Thinking about a recent post and the idea of "augmenting human intellect" got me to thinking about what we look for in computer systems.

I think there is an idea among people who want a piece of work to be done without doing it themselves that computers do the work, and the person using the computer is just the "operator". Whether that is an image that you want someone to photoshop, or complex analysis using something like Excel, SPSS, or a social listening dashboard, the underlying (and probably unconscious) assumptions are;

  • Computers do amazing things
  • If I had the software/knew how to use it/had the time, I could do it myself
  • Even though I don't understand it, it seems pretty simple

I think that they are 3 common assumptions, which are all wrong. But I'm going to focus on the first one; the fact is, computers don't do amazing things.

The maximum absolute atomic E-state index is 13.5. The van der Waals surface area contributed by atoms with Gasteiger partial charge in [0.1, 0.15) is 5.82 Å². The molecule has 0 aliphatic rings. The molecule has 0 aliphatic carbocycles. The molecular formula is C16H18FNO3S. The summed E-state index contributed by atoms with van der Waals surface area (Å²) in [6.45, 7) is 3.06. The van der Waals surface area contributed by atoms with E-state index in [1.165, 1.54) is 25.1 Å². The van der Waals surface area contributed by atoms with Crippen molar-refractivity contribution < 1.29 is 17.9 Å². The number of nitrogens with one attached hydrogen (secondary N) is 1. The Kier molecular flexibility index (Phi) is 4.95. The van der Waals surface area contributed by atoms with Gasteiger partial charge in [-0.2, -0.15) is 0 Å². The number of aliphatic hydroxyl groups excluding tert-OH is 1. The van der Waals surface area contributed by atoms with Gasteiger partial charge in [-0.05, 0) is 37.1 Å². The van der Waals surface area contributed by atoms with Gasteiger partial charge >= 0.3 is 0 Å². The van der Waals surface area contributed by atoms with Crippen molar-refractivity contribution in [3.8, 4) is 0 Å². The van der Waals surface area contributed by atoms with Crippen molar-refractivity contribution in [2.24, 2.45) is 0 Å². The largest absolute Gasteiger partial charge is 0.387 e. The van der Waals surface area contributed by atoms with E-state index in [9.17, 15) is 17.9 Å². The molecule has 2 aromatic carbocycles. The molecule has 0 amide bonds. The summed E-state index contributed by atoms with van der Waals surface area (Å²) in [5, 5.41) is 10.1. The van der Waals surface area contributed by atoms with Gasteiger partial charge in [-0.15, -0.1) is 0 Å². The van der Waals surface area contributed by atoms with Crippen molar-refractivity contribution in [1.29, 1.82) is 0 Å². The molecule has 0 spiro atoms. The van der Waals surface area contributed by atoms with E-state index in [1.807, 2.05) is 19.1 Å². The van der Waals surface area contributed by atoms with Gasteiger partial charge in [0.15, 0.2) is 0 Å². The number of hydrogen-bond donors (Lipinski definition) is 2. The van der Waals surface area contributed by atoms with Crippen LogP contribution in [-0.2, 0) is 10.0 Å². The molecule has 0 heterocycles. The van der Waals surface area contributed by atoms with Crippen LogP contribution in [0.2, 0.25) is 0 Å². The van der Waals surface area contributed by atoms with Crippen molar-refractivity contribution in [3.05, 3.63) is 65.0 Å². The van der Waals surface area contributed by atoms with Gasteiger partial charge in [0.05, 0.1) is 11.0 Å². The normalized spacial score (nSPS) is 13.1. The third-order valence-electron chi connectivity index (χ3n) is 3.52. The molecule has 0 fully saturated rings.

People do amazing things with computers.

That's what the idea of "augmenting human intellect" is all about. Computers don't do the jobs — they help people to do the jobs.

Another way of looking at it is to think of the computer as an assistant. No good leader/manager would ever say that their problem is that they are leading the wrong people, or that they would be a better leader if they had a better assistant. But an assistant, by definition, has nothing to do without someone to assist.

And that's why looking for a magic system (ie. the best technology) to do a particular job is always going to be time that could be better spent looking for the right person.

If you work somewhere where technology is being brought in to do a job that you don't already have people given the time and resources to do the job, then I would say that it is pretty inevitable that the job is going to fail.